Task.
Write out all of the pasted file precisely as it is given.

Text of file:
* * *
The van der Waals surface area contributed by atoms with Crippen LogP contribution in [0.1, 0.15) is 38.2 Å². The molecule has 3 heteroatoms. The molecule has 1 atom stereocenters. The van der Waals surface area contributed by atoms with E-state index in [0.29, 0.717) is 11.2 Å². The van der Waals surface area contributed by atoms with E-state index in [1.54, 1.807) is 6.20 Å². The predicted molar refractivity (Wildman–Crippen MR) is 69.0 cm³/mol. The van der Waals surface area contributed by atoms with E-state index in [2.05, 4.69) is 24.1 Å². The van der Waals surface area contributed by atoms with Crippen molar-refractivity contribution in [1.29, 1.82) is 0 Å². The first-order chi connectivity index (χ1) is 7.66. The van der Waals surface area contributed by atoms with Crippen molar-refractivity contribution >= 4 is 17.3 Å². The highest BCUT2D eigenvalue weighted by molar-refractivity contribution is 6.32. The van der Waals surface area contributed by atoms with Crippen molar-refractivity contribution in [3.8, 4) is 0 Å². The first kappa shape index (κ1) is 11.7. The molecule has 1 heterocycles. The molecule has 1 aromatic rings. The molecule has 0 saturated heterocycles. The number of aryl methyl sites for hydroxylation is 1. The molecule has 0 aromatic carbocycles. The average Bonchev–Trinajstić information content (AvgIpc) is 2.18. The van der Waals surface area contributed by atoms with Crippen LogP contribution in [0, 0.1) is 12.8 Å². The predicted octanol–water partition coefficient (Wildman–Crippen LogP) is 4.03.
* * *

The van der Waals surface area contributed by atoms with Crippen LogP contribution in [0.1, 0.15) is 38.2 Å². The molecule has 3 heteroatoms. The molecule has 1 atom stereocenters. The van der Waals surface area contributed by atoms with E-state index in [0.29, 0.717) is 11.2 Å². The van der Waals surface area contributed by atoms with E-state index in [1.54, 1.807) is 6.20 Å². The predicted molar refractivity (Wildman–Crippen MR) is 69.0 cm³/mol. The van der Waals surface area contributed by atoms with E-state index in [2.05, 4.69) is 24.1 Å². The van der Waals surface area contributed by atoms with Crippen molar-refractivity contribution in [1.29, 1.82) is 0 Å². The first-order chi connectivity index (χ1) is 7.66. The van der Waals surface area contributed by atoms with Crippen molar-refractivity contribution >= 4 is 17.3 Å². The highest BCUT2D eigenvalue weighted by molar-refractivity contribution is 6.32. The van der Waals surface area contributed by atoms with Crippen molar-refractivity contribution in [3.8, 4) is 0 Å². The first kappa shape index (κ1) is 11.7. The molecule has 1 heterocycles. The molecule has 1 aromatic rings. The molecule has 0 saturated heterocycles. The number of aryl methyl sites for hydroxylation is 1. The molecule has 0 aromatic carbocycles. The average Bonchev–Trinajstić information content (AvgIpc) is 2.18. The van der Waals surface area contributed by atoms with Crippen LogP contribution in [0, 0.1) is 12.8 Å². The predicted octanol–water partition coefficient (Wildman–Crippen LogP) is 4.03.